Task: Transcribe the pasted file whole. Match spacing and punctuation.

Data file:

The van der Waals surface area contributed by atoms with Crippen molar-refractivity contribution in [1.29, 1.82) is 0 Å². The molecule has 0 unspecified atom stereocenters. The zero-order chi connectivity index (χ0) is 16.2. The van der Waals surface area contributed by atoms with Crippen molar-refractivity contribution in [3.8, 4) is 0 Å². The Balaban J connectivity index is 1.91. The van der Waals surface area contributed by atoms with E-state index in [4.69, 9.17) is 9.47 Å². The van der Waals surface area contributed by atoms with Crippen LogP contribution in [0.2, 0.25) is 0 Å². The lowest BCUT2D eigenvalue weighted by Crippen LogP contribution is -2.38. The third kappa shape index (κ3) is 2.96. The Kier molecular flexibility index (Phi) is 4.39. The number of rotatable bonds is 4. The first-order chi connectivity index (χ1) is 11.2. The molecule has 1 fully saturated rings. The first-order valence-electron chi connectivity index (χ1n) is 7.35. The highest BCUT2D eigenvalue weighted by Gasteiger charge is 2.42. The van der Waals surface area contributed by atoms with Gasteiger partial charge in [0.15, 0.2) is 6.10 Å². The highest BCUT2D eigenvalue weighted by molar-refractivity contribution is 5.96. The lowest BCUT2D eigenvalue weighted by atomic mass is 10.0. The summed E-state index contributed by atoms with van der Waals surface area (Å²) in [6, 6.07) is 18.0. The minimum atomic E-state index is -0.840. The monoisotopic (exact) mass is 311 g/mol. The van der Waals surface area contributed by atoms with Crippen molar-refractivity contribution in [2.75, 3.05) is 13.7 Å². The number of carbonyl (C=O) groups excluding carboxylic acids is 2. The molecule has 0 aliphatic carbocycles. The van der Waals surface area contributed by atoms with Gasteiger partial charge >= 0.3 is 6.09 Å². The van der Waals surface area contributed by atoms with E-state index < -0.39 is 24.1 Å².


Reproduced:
The van der Waals surface area contributed by atoms with Crippen molar-refractivity contribution in [1.29, 1.82) is 0 Å². The molecule has 0 unspecified atom stereocenters. The zero-order chi connectivity index (χ0) is 16.2. The van der Waals surface area contributed by atoms with Crippen molar-refractivity contribution in [3.8, 4) is 0 Å². The Balaban J connectivity index is 1.91. The van der Waals surface area contributed by atoms with E-state index in [4.69, 9.17) is 9.47 Å². The van der Waals surface area contributed by atoms with Crippen LogP contribution in [0.2, 0.25) is 0 Å². The lowest BCUT2D eigenvalue weighted by Crippen LogP contribution is -2.38. The third kappa shape index (κ3) is 2.96. The Kier molecular flexibility index (Phi) is 4.39. The number of rotatable bonds is 4. The first-order chi connectivity index (χ1) is 11.2. The molecule has 1 fully saturated rings. The first-order valence-electron chi connectivity index (χ1n) is 7.35. The highest BCUT2D eigenvalue weighted by Gasteiger charge is 2.42. The van der Waals surface area contributed by atoms with Gasteiger partial charge in [0.15, 0.2) is 6.10 Å². The highest BCUT2D eigenvalue weighted by molar-refractivity contribution is 5.96. The lowest BCUT2D eigenvalue weighted by atomic mass is 10.0. The summed E-state index contributed by atoms with van der Waals surface area (Å²) in [6, 6.07) is 18.0. The minimum atomic E-state index is -0.840. The monoisotopic (exact) mass is 311 g/mol. The van der Waals surface area contributed by atoms with Crippen molar-refractivity contribution in [2.75, 3.05) is 13.7 Å². The number of carbonyl (C=O) groups excluding carboxylic acids is 2. The molecule has 0 aliphatic carbocycles. The van der Waals surface area contributed by atoms with Gasteiger partial charge >= 0.3 is 6.09 Å². The van der Waals surface area contributed by atoms with E-state index < -0.39 is 24.1 Å².